Many turners use only a bench grinder to sharpen their chisels and gouges. I find that I have to do less honing when I use my disc sander with a 320-grit disc instead.
I like to mark the projects I build with one of those branding irons you heat with a propane torch. But if you don’t hold the iron squarely and with steady pressure, the design won’t burn evenly in the wood.
When faced with gluing up a door jamb too long for my workbench, an eight-foot-tall stepladder proved to be the perfect solution.
For laying out circles where the exact radius isn’t critical, I like to use a scrap of perforated hardboard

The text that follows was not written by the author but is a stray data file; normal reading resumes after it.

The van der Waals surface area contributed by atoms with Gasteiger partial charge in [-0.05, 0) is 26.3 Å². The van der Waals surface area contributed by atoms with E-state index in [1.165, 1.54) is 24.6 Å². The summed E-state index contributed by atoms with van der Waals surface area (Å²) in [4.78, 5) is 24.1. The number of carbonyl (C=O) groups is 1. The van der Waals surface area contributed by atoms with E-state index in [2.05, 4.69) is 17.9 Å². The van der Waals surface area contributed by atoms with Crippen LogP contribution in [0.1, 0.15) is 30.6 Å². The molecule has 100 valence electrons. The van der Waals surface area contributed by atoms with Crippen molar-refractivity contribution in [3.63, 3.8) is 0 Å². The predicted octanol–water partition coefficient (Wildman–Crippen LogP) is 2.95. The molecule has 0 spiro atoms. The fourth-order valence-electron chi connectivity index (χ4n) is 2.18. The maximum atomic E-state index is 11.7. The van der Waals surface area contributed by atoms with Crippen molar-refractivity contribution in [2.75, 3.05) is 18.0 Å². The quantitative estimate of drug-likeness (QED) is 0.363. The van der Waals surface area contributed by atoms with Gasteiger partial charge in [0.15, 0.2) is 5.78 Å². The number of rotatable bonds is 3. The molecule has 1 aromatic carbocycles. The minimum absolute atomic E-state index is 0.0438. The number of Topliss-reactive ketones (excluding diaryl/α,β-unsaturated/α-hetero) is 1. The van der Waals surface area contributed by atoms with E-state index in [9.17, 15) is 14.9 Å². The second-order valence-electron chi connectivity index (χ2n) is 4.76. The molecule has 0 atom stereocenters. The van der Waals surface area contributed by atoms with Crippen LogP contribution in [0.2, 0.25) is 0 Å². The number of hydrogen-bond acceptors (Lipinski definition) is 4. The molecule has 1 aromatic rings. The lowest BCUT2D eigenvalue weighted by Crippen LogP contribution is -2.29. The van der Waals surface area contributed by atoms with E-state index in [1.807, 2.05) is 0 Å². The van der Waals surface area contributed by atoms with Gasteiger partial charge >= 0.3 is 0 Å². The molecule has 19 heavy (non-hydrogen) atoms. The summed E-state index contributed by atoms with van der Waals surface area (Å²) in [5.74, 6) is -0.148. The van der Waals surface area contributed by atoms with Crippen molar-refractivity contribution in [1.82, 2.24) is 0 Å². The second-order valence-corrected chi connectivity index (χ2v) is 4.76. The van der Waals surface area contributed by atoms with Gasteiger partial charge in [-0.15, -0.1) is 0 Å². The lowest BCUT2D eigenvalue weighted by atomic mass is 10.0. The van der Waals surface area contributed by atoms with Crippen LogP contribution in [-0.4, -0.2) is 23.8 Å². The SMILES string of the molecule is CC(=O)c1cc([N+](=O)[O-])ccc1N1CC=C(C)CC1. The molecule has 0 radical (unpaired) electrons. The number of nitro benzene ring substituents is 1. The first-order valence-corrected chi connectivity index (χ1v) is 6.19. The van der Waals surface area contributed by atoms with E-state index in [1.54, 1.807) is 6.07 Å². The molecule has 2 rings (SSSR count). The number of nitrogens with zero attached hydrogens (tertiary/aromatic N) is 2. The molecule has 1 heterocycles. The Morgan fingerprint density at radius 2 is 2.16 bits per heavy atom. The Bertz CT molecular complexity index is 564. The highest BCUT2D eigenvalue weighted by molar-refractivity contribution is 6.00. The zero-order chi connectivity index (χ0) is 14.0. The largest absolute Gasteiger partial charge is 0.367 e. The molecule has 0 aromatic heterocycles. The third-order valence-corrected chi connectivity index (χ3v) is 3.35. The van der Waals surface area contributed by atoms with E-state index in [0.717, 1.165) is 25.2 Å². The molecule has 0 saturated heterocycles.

You know that gut-punch feeling you get when a brad blows through the side of a case assembly? Never experience it again.
When needing to take off just a little material from a piece of trim that has a mitered or 90° edge, use this simple jig, modeled after a rafter square.
When cutting box joints using my tablesaw sled, I like to keep eyes on the blade throughout the cut.
It’s hard to see a pencil mark on dark woods, such as walnut.